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You can select the best Linux® hardware by consulting a Linux®-compatible hardware list, preferably for the particular distribution or flavor that you will be running. Such a list might be found at the official website for the specific distribution or on websites that offer a general list of Linux®-friendly devices as part of documentation that accompanies the operating system. It also is very valuable to have a solid understanding of the types of Linux® hardware that are almost always incompatible with any distribution so that you can save time and frustration trying to make certain devices work. Performing an Internet search for "Linux devices" also tends to lead to where you can download the drivers you need to obtain compatibility for your Linux® hardware. Experienced Linux® users have learned not to underestimate the value of the information on hardware for Linux® available from community-supported technical help for the distribution and hardware in question.
A piece of hardware that will run flawlessly under one Linux® distribution might be very problematic under another flavor of this operating system. This problem sometimes is seen with two different releases of the same distribution because of the different kernel versions on which the releases are based. Research is very important before setting up, upgrading or migrating to a different flavor or to a different release of the same flavor. Knowing what specific types of Linux® hardware are hardly ever compatible probably is half of the battle, especially if you are new to Linux®.
For example, a dial-up connection on a Linux system is almost always problematic with what is known as a "soft" or "win" modem. This is because these devices lack certain hardware components for which there is no compensation in the Linux® kernel the way there is in some other operating system. When it comes to the need to establish a dial-up connection, a controller-based or real hardware modem is needed to avoid problems and having to tweak configuration files. Dial-up connections are still used by many people either as a primary or backup connection.
Another guideline that is helpful when selecting the best Linux® hardware is that very economical printers generally are incompatible, and commercial-grade and network printers or all-in-ones tend to be compatible. The same can be said when speaking of very economical digital cameras; they do not tend to be compatible with many distributions of Linux®. If your concern is for the convenience of setting up a new system with a distribution that will work right out of the box, it is helpful to know that, for example, virtually all Intel-based Pentium personal computer (PC) system boards and laptops are considered Linux® compatible hardware.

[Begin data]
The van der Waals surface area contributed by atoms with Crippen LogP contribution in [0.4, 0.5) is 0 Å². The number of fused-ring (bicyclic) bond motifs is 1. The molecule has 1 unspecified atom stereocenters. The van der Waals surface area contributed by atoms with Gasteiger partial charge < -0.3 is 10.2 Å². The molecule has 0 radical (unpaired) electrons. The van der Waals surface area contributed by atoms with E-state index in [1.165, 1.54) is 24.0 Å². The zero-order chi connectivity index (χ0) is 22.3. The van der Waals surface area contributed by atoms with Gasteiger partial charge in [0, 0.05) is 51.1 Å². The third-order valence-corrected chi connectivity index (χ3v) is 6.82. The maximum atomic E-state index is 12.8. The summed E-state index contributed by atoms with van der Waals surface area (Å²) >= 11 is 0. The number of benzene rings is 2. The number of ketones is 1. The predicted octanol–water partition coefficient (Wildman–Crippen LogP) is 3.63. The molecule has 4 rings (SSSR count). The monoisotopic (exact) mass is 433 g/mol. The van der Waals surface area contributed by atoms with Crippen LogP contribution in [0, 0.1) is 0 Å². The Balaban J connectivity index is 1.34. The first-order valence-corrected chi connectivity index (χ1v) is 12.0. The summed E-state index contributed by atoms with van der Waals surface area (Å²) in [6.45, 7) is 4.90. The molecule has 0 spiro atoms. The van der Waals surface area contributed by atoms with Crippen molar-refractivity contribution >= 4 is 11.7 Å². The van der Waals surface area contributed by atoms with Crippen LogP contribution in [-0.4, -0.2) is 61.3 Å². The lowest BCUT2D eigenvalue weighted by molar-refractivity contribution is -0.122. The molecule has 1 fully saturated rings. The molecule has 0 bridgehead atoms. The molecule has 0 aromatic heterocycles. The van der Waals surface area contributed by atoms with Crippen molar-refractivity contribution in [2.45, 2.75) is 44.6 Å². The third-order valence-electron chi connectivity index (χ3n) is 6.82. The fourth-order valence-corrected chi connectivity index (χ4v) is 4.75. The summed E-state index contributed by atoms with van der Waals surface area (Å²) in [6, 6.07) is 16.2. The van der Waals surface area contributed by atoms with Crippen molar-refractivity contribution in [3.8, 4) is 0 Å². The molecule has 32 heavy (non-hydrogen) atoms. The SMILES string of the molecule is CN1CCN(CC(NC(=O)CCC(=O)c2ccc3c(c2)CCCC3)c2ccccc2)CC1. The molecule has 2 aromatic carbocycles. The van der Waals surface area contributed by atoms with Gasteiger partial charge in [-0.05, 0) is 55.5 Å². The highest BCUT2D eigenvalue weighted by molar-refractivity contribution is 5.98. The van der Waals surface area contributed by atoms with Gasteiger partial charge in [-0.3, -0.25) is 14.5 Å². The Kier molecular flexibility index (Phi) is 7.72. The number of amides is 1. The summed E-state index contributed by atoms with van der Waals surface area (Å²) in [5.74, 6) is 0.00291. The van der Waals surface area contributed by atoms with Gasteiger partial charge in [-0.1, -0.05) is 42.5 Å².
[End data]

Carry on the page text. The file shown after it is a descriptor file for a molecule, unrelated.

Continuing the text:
Some Linux® devices that will not work right out of the box are still compatible because functionality might be achieved by modifying hardware configuration files. Depending on the hardware in question, you might have to know how to work with kernel modules. Your knowledge of Linux® and programming undoubtedly will influence your decisions when selection the best Linux® hardware for yourself or a client.
Choosing Linux hardware is often a "chicken or the egg" question. A good number of us Linux users had a Windows machine and slapped Linux on it for various reasons (in my case, my version of Windows XP ate itself and I decided to try something new because the computer was old, anyway).
The good news is that computers made by major manufacturers -- HP, Lenovo and the like -- are popular and Linux types have figured out how to get the operating system to work with most popular hardware.
That's a far cry from the way things were as recent as 2000. Installing any Linux distro was burdensome back then because drivers supporting all but a limited range of hardware was rare. The problem has largely been solved over the years and Linux continues to improve in that regard.
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